Dave bought peanut butter last March and has been complaining about it ever since. It was a Costco purchase, though, so at least we had a whole lot of it. He soldiered through it, sandwich after sandwich, griping all the while. Presumably we could have thrown it out or given it away or made bird food out of it but none of that occurred to us, because we both have Acquired Great Depression Syndrome. It’s different from our parents’ original GDS. For instance, I have no problem squandering a hundred bucks on a dinner, but I’ll unfold dried used Kleenex and use it again. There was probably a generation brought up in the ’80s that tosses stuff away willy-nilly, but now we have a whole new generation that is frugal out of necessity, many members of which economize on laundering.

Anyway, Dave finally got through the peanut butter sometime in September and no sooner was the jar rinsed and in the recycling bin than we got a little postcard in the mail. It was a recall notice for peanut butter purchased in March. Because of salmonella. “I knew I had a touch of being violently ill for the last six months,” Dave said. Everything makes sense in retrospect, which is where most of us live.

It is an interesting thing about human beings that we grow up accumulating quirks and addictions and coping mechanisms, and then we spend much of the rest of our lives trying to solve ourselves. Maybe we’re not nuts; maybe we just got into some bad peanut butter. Our storyline changes throughout the years depending on prevailing villains, of which there is a constant supply. That’s it, we say. That’s why I’m this way. It’s because of my mother. Or wheat. Even if we can’t fix anything, it feels better to have constructed a rationale. And it’s easier to come up with reasons for being an asshole, say, than to just quit being an asshole.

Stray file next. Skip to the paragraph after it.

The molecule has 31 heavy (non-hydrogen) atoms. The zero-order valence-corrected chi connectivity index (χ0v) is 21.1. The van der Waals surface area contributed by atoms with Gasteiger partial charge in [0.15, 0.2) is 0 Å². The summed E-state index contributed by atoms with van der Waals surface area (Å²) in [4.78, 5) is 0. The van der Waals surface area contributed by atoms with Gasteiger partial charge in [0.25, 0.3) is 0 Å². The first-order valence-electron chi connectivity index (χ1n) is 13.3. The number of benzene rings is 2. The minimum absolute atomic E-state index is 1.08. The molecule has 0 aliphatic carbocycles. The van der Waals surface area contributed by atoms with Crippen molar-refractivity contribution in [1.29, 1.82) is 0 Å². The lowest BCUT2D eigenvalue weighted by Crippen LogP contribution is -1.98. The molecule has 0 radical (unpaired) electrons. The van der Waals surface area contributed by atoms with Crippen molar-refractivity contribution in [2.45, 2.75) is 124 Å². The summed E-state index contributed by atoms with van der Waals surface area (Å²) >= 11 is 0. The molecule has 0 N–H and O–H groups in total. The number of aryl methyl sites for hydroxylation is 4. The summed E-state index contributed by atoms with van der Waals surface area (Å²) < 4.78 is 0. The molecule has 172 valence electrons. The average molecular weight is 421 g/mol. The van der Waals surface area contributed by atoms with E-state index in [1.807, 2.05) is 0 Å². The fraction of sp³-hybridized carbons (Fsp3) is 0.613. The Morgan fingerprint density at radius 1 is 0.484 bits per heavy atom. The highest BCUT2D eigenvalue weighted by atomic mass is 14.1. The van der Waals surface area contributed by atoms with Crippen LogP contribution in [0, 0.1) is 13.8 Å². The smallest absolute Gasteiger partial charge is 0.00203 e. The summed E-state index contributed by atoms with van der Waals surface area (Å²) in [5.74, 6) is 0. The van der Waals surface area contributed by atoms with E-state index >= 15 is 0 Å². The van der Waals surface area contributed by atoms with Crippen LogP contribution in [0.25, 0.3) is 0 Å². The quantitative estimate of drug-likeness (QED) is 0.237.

By the time we’re fully grown adults, we have assembled a whole instruction kit to go with ourselves, and we socialize by reciting it to each other. We read each other our own captions. “Middle child and a vitamin D deficiency,” we’ll say, shaking hands, and our friend will reply “dude! Undiagnosed Lyme Disease and attachment anxiety. Beer?” and the party is on. No matter how bad things are, we always feel better with a good explanation. It will evolve over time, as new discoveries present themselves and make the rounds in the talk shows and the internet. Chronic fatigue gives way to fibromyalgia, which gets pushed aside by food allergies. By age forty, most of us have a serviceable working narrative. We’ve pinpointed our positions on the autism spectrum and have located dietary culprits and genetic predispositions, and any unsettled foibles can be addressed at our next doctor’s visit, because we’ve jotted down a number of pharmaceutical wonders that just might be right for us.

It makes sense to try to puzzle out the things that trouble us, especially if it leads to a plan to fix things. Every now and then we even achieve a breakthrough. But sometimes our habit of introspection does us in. We reanimate our own anxiety until it’s permanently coiled up and ready to strike. It spins and it spins. A person can have all kinds of good reasons to be fearful but the fear itself rarely helps anything. We might as well let it go if we can, because it all spins out of the same place, and there’s no fixing it. Sometimes things run smooth and sometimes crunchy, but we’ve all got only so much peanut butter, and then we’re going in the recycling bin.